It’s exciting to see Shyamalan on such confident footing once more, all these years later.
There is nothing in India more mysterious than the lovely land itself. The riot of colors, the careless jumble of the cities, the frequent friendliness and good humor of a people who are so different from us, except that, often, they speak the same language. More or less.
"Outsourced" begins with an American sent to India to train the low-paid employees of a new call center for his company, American Novelty Products. It sells, he explains, "kitsch to redneck schmucks." His Indian assistant asks him, "Excuse me. What is 'redneck'? What is 'kitsch'? What is 'schmuck'?" And what are these products? American eagle sculptures. Wisconsin cheesehead hats. Branding irons for your hamburgers.
The American is named Todd (Josh Hamilton), although everyone hears it wrong and calls him "Mr. Toad." His assistant has a much more sensible name, Purohit N. Virajnarianan (Asif Basra). Although wages are low in India, Purohit will make 500,000 rupees as the new manager. That comes out to about $11,000, enough for him to realize a long-delayed marriage to his betrothed.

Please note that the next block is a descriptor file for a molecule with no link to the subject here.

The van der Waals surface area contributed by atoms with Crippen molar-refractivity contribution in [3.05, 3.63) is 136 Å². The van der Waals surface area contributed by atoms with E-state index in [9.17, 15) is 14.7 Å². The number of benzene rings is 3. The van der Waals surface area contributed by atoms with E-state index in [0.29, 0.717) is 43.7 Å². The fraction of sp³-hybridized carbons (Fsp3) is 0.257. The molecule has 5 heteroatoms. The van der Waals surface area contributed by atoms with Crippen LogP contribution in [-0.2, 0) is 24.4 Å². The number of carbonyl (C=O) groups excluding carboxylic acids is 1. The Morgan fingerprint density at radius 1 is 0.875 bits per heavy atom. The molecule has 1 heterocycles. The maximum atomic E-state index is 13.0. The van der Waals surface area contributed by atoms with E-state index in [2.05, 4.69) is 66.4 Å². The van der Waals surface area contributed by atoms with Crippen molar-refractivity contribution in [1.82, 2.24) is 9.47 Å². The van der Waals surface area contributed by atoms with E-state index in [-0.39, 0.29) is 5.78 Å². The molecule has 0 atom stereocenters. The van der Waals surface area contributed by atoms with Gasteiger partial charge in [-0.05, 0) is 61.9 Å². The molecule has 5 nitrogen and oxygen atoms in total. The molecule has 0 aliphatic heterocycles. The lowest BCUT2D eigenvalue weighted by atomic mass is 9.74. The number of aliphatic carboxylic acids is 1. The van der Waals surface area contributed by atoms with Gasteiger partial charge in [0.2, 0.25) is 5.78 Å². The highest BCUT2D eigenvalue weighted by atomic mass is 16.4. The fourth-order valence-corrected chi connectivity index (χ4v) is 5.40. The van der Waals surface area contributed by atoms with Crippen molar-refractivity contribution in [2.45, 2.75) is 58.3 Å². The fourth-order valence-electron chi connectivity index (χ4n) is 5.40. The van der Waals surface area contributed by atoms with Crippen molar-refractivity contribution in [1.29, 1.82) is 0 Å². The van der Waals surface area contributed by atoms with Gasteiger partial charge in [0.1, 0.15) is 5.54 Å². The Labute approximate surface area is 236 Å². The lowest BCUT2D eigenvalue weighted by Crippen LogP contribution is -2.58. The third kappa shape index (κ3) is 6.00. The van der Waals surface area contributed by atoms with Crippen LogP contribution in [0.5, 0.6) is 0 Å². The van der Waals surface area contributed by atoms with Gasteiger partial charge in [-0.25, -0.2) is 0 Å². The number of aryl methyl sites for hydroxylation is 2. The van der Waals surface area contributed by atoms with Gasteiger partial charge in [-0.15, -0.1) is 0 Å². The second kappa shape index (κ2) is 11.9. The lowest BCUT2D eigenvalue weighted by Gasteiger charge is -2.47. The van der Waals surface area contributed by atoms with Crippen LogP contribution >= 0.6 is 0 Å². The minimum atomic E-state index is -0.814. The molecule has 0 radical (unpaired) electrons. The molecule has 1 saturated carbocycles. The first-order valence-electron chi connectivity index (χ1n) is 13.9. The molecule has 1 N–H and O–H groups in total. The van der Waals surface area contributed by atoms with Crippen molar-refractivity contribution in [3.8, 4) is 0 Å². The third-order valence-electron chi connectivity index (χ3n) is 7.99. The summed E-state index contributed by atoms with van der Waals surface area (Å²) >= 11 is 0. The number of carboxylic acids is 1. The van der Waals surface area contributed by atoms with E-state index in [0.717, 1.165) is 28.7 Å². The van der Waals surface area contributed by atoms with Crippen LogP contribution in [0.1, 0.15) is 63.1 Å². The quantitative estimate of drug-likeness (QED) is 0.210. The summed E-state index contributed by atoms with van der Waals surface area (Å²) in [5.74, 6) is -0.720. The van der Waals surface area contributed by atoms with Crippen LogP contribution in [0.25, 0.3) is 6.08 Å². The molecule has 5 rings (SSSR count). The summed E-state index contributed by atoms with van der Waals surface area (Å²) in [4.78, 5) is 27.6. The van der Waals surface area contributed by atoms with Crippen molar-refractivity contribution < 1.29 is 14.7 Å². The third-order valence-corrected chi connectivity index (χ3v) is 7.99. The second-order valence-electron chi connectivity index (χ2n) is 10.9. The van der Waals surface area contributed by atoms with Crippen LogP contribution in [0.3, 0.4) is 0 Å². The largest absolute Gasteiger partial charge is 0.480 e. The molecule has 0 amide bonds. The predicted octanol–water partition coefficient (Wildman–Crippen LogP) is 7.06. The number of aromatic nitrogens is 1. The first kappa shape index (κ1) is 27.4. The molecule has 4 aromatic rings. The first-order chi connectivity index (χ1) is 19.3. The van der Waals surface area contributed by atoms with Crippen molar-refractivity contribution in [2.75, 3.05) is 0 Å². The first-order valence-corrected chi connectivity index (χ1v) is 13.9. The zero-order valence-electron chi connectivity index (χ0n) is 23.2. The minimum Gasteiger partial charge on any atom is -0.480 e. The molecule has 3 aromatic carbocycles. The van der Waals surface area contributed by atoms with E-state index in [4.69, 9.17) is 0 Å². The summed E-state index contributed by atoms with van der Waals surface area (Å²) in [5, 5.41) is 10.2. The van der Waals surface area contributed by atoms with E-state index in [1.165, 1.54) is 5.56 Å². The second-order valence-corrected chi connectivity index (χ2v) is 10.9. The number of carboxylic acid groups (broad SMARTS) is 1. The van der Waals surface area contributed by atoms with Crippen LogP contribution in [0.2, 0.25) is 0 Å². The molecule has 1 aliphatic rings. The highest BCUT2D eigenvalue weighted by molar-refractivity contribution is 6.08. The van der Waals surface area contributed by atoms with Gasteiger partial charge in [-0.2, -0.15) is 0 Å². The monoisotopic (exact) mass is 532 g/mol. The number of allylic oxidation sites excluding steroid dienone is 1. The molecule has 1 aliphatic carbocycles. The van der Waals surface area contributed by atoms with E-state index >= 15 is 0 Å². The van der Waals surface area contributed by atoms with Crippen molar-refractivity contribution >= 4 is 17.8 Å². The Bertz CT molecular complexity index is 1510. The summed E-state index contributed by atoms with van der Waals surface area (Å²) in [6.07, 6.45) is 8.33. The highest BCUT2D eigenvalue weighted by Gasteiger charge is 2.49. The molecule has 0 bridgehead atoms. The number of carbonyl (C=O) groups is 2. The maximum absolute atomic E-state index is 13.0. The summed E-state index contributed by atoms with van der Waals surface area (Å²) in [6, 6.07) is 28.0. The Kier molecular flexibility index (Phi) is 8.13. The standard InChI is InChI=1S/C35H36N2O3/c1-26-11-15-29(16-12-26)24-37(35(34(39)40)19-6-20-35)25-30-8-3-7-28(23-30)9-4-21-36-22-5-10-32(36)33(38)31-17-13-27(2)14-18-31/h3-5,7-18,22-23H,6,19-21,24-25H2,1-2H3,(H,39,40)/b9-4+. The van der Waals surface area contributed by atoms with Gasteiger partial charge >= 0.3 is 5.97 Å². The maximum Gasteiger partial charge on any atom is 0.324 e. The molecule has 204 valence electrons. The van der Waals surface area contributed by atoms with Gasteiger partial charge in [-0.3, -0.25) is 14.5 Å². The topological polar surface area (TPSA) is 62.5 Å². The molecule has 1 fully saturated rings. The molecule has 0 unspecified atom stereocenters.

Todd is a stranger in a very strange land. Some of his experience reminded me of my own at the Calcutta and Hyderabad film festivals. He wildly overtips a beggar woman at the airport. He finds himself riding in one of those three-wheeled open-air taxis. He makes the mistake of eating street food. He encounters new definitions of the acceptable (on a crowded bus, a young boy politely stands up to offer Todd his seat, then sits back down on his lap). He is constantly bombarded by offers to go here, go there, buy this, see that. Sometimes these offers are worth listening to, as when they lead him to a charming rooming house.